Rabbits poop a lot. In fact, one bunny can produce a ton of manure in just one year. That’s a lot of cleanup. And, if you’re not using it, that’s a considerable waste. Use it? Yes, rabbit fertilizer is a thing.
Rabbit droppings are amazing for your garden. They’re organic, high in nutrients, and, best of all, free. So, how can you use them on your plants? And what about other droppings?
What Makes a Good Fertilizer?
Fertilizer helps your plants grow. It does this by providing a boost of essential nutrients. It’s like a multivitamin for your garden.
Horse and cow manure are traditional fertilizers. But you can’t use just any old poo. Different droppings contain different combinations of nutrients.
And some droppings are not simply useless but can actually be harmful.
What makes rabbit fertilizer so amazing? And what sort of manure should you avoid?
Consider the source
The best fertilizer comes from herbivores. Horses, cows, and rabbits fall into this category.
Other animals with garden-friendly droppings include:
- Guinea pigs
- Sea birds
To name a few.
Carbon to nitrogen ratio
Carbon and nitrogen are important nutrients that all plants need. But the real magic is in the relationship between the two.
Nitrogen helps plants to generate proteins, amino acids, and enzymes.
The carbon in your soil provides energy for your plants to grow. That is similar to the carbohydrates that give us quick energy for growth and movement.
But the thing is, your plants can only utilize the carbon if the soil also contains the appropriate amount of nitrogen.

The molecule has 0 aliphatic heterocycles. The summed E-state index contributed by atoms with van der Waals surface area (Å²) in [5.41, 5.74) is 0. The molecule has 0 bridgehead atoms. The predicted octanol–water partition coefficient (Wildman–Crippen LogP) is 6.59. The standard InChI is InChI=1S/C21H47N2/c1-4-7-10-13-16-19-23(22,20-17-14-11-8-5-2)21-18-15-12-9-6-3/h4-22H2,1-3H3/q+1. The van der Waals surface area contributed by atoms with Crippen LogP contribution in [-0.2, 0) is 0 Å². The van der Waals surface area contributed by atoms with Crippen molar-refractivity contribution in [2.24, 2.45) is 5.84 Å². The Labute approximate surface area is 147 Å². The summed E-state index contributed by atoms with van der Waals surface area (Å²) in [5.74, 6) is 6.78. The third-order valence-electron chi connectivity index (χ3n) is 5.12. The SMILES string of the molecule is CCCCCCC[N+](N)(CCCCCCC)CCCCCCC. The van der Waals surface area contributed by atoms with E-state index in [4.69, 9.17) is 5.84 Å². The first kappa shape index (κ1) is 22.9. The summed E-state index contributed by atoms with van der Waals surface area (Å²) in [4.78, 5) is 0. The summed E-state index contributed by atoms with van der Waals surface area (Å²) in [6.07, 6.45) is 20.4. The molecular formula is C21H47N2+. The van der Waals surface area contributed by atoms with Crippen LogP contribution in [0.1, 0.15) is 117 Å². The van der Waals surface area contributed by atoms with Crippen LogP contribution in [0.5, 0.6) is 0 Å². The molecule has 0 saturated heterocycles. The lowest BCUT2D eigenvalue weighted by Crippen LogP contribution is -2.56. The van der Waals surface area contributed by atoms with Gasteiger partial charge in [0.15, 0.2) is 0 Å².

Horse, chicken, and cow manures all have a carbon to nitrogen ratio that plants love.
Rabbit pellets contain approximately two percent nitrogen, which is an even better balance than those three stand-bys.
Phosphorus helps plants to develop strong networks of roots. It also helps your plants to produce healthy stems. And there’s nothing better for encouraging blossoms and fruits.
Rabbit droppings contain one percent phosphorus, and that’s great news for your plants.
The K in the “N-P-K” formula for healthy plants is potassium. Potassium helps your plants to digest nutrients and to produce their own food.
“Bunny gold” is one percent potassium.
Rabbit manure also contains calcium, magnesium, zinc, boron, sulfur, manganese, copper, and cobalt.
In fact, according to Michigan State University, fresh rabbit droppings are four times more nutritious for plants as horse or cow manure and twice as nutritious as chicken droppings.
How to Use Rabbit Fertilizer
Horse, cow, and chicken manure are “hot” fertilizers. That means you need to compost them before you put them on your garden. Otherwise, they can burn your plants’ roots.
Rabbit manure contains less uric acid and ammonia than either horse or cow manure. As a result, it doesn’t burn.
It doesn’t need composting, either. While you can add it to your compost pile, you can also use it straight from the source, as it were.
Using rabbit fertilizer straight
Can you use your rabbit’s droppings right out of the litter box? You bet you can.
Untreated rabbit fertilizer makes an excellent topdressing for your garden, trees, or houseplants.
You can also work it into the soil to improve drainage, moisture retention, and soil structure.
Rabbit droppings don’t have a strong smell. But like all manure, it can attract flies. If this concerns you, bury your manure beneath a bit of soil.
Composting rabbit fertilizer